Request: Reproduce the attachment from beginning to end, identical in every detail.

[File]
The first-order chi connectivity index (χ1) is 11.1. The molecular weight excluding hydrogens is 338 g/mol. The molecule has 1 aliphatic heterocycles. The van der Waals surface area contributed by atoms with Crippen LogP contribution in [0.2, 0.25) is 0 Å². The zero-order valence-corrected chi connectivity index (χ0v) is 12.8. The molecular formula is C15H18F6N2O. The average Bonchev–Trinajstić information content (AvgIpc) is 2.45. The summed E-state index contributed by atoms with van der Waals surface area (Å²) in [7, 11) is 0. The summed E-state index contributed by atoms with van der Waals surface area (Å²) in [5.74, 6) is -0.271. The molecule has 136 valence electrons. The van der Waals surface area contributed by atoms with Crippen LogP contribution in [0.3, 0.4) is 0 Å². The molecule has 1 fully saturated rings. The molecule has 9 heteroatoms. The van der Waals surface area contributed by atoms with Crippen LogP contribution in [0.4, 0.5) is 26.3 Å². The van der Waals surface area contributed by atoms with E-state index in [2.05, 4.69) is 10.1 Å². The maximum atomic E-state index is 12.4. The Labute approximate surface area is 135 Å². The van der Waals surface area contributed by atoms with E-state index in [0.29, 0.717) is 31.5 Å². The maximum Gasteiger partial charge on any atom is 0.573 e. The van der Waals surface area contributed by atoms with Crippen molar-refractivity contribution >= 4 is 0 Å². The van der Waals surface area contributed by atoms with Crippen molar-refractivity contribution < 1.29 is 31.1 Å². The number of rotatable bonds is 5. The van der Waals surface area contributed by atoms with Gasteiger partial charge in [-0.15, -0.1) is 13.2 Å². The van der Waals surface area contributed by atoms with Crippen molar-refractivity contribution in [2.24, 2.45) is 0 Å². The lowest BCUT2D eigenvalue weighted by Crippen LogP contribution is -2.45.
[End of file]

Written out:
The first-order chi connectivity index (χ1) is 11.1. The molecular weight excluding hydrogens is 338 g/mol. The molecule has 1 aliphatic heterocycles. The van der Waals surface area contributed by atoms with Crippen LogP contribution in [0.2, 0.25) is 0 Å². The zero-order valence-corrected chi connectivity index (χ0v) is 12.8. The molecular formula is C15H18F6N2O. The average Bonchev–Trinajstić information content (AvgIpc) is 2.45. The summed E-state index contributed by atoms with van der Waals surface area (Å²) in [7, 11) is 0. The summed E-state index contributed by atoms with van der Waals surface area (Å²) in [5.74, 6) is -0.271. The molecule has 136 valence electrons. The van der Waals surface area contributed by atoms with Crippen LogP contribution in [0.3, 0.4) is 0 Å². The molecule has 1 fully saturated rings. The molecule has 9 heteroatoms. The van der Waals surface area contributed by atoms with Crippen LogP contribution in [0.4, 0.5) is 26.3 Å². The van der Waals surface area contributed by atoms with E-state index in [2.05, 4.69) is 10.1 Å². The maximum atomic E-state index is 12.4. The Labute approximate surface area is 135 Å². The van der Waals surface area contributed by atoms with E-state index in [0.29, 0.717) is 31.5 Å². The maximum Gasteiger partial charge on any atom is 0.573 e. The van der Waals surface area contributed by atoms with Crippen molar-refractivity contribution >= 4 is 0 Å². The van der Waals surface area contributed by atoms with Crippen molar-refractivity contribution < 1.29 is 31.1 Å². The number of rotatable bonds is 5. The van der Waals surface area contributed by atoms with Gasteiger partial charge in [-0.15, -0.1) is 13.2 Å². The van der Waals surface area contributed by atoms with Crippen molar-refractivity contribution in [2.24, 2.45) is 0 Å². The lowest BCUT2D eigenvalue weighted by Crippen LogP contribution is -2.45.